Daily Telegraph Editorial: No solutions for frequent flooding

Just as there were many bureaucratic, administrative and governmental flaws in the handling of the Black Summer bushfires, we are now seeing similar flaws regarding the floods.

The numbers emerging from our flood crisis are staggering. As of Tuesday evening, the flood toll on the east coast stood at 20.

In a 24-hour period, emergency services were called for 100 flood rescues across New South Wales. In total, nearly 60 evacuation orders are in place, affecting 40,000 people.

Fifteen evacuation warnings in New South Wales could force another 20,000 people from their properties, including some 2,000 who could be at risk from spills from the dam at Manly.

“It’s really the aquatic equivalent of the ‘Black Summer’ bushfires,” emergency services spokesman Phil Campbell told the media.

“We’ve also had a similar effect on communities in terms of dislocation with closed roads, damaged infrastructure.”

It’s a telling comparison, because just as so many bureaucratic, administrative and governmental flaws were identified in the handling of these bushfires, we are now seeing similar flaws regarding the floods.

“The biggest problem we face,” explained Beth Trevan, coordinator of the Lismore Citizens Flood Review Group, “is that the mitigation system is completely and utterly broken from scratch.”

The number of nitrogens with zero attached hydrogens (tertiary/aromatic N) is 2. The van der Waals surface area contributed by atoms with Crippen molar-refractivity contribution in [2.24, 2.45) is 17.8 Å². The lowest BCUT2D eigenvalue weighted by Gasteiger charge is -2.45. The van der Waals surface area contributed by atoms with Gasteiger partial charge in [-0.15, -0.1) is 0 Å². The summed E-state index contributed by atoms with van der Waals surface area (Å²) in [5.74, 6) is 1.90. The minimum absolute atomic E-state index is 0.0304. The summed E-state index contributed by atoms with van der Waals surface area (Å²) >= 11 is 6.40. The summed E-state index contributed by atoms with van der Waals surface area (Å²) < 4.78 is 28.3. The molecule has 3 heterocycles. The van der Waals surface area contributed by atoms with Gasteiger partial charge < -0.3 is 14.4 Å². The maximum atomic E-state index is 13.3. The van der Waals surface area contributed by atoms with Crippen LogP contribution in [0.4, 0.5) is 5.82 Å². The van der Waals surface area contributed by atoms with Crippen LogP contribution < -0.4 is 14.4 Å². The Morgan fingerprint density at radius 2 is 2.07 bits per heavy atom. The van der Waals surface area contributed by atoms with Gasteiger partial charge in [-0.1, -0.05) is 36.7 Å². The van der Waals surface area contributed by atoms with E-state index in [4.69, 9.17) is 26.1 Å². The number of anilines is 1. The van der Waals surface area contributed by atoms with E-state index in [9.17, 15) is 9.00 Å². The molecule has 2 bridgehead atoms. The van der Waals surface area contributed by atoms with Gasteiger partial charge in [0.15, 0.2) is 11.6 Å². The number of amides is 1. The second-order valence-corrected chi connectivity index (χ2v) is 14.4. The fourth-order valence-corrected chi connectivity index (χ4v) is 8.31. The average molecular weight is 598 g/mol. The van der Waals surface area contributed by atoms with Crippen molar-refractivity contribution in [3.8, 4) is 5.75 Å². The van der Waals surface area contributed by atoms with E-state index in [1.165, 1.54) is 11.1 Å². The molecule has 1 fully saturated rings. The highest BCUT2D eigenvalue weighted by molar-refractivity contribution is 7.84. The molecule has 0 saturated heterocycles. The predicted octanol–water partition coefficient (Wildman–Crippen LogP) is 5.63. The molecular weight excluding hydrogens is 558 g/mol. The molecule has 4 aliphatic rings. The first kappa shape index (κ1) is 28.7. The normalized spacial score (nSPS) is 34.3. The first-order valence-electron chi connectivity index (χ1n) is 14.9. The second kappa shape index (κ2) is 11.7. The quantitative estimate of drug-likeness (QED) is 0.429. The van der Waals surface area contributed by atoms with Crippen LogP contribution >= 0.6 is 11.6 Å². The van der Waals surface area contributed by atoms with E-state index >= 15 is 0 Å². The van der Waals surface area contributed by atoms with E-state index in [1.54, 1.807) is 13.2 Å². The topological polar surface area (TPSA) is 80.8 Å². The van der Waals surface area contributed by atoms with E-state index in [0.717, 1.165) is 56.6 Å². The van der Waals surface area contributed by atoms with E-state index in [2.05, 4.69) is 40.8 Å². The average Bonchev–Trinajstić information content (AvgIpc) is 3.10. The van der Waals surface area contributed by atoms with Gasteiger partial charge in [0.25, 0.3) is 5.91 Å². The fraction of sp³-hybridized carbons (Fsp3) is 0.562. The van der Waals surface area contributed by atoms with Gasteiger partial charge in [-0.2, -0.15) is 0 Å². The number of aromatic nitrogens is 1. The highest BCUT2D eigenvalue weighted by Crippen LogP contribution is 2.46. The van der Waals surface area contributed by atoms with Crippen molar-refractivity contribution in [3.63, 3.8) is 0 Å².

One flaw is that a state government grant program requires councils to fund one-third of the cost of proposed flood management projects.

But many councils in disaster areas are chronically in deficit.

And the first things to cut from a board’s budget are always associated with potential future issues rather than issues that can be resolved more quickly.

As a result, councils are refusing to increase their flood management costs, which means these programs are not continuing.

Yet flooding in Lismore is inevitable. As Trevan points out, Lismore has suffered 138 floods in 152 years, or one flood every 14 months.

Former Minister of State Andrew Constance also believes that the right lessons were not learned from the Black Summer disaster.

Constance is urging the Prime Minister to appoint an external entity that can “cross check everybody and make sure the resources and the targeting are right”.